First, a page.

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Re: XML vs. RDF

From: <jbarkley@nist.gov>
Date: Sat, 8 Jul 2006 09:16:55 -0400
Message-ID: <1152364615.44afb0474b886@webmail.nist.gov>
To: William Bug <William.Bug@DrexelMed.edu>
Cc: Phillip Lord <phillip.lord@newcastle.ac.uk>, w3c semweb hcls <public-semweb-lifesci@w3.org>, jbarkley@nist.gov


To your point:

> A lot of the counter arguments to these statements come
> down to:
> 	I) if you try to perform semantically-based 
> with XML-only,  
> you will have a lot more code to write & maintain
> YOURSELF - and much  
> of it will reproduce what you'd get automatically using
> RDF++.  	

I would add that not only is a matter of specialized code 
for each schema (or collections of schemas), there is also 
the supporting theoretical work for the schemas'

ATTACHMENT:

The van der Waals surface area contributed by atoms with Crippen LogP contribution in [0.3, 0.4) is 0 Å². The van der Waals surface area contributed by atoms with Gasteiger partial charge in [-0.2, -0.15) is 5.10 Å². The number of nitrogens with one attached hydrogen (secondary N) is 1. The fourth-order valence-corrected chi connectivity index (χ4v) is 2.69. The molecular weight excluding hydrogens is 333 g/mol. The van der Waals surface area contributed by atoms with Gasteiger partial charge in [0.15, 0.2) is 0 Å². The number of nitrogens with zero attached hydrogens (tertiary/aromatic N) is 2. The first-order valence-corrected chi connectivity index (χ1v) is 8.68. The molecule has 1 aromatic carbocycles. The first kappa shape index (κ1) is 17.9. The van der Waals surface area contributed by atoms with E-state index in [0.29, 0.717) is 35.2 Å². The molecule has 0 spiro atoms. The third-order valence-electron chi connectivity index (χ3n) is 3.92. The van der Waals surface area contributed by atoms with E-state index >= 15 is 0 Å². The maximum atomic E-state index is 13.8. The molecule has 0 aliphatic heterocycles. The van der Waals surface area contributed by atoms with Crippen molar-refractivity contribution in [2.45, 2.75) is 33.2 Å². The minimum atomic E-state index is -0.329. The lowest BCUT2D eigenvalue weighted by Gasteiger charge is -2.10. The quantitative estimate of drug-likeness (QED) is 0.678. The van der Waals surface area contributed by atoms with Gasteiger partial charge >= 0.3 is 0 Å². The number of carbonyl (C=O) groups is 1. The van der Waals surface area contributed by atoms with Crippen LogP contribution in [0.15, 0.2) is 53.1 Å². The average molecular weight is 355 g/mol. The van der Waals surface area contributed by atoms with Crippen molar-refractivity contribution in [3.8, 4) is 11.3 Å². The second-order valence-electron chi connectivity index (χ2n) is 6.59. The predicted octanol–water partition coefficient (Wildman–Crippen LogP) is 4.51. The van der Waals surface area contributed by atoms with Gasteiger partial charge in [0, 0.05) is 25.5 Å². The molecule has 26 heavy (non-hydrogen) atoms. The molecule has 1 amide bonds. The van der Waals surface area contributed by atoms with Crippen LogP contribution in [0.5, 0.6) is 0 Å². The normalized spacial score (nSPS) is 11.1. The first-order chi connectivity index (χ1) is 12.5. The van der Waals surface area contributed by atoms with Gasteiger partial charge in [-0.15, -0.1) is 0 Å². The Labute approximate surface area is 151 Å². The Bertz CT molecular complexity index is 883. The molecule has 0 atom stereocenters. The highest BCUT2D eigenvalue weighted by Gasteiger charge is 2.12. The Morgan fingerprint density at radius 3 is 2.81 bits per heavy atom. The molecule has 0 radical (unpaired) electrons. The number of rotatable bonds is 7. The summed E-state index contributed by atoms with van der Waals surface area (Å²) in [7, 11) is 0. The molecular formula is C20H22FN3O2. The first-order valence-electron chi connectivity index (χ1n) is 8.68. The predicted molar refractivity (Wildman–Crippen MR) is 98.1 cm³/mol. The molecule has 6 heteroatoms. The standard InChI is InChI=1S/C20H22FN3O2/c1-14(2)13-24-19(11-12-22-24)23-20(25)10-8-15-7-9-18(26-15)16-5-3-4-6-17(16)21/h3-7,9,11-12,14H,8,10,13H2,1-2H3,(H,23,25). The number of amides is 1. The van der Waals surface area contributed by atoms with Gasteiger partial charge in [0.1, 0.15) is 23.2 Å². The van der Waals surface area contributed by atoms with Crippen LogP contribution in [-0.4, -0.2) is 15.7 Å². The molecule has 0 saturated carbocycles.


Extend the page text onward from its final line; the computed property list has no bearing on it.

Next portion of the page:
specialized reasoner implementations. It's kind of handy 
to know that a reasoner will reach a conclusion after a 
finite amount of time. There is 15 years of work in 
Description Logic to support the algorithms within RDF++ 
reasoners. For example, one knows that OWL DL reasoners, 
e.g., racer, will stop.

Even if some don't care about subsumption (i.e., which 
classes are subclasses of others, and which individuals 
belong to which classes), I would think that everyone 
would care about higher quality. Those who choose XML, 
UML, or Relational DBs (for whatever reason) can benefit 
from creating an ontological representation of their 
information model. This ontology can include defined 
classes representing queries. Automated consistency 
checking of this ontology greatly increases assurance that 
the information model is correct. 

Received on Saturday, 8 July 2006 13:17:12 UTC

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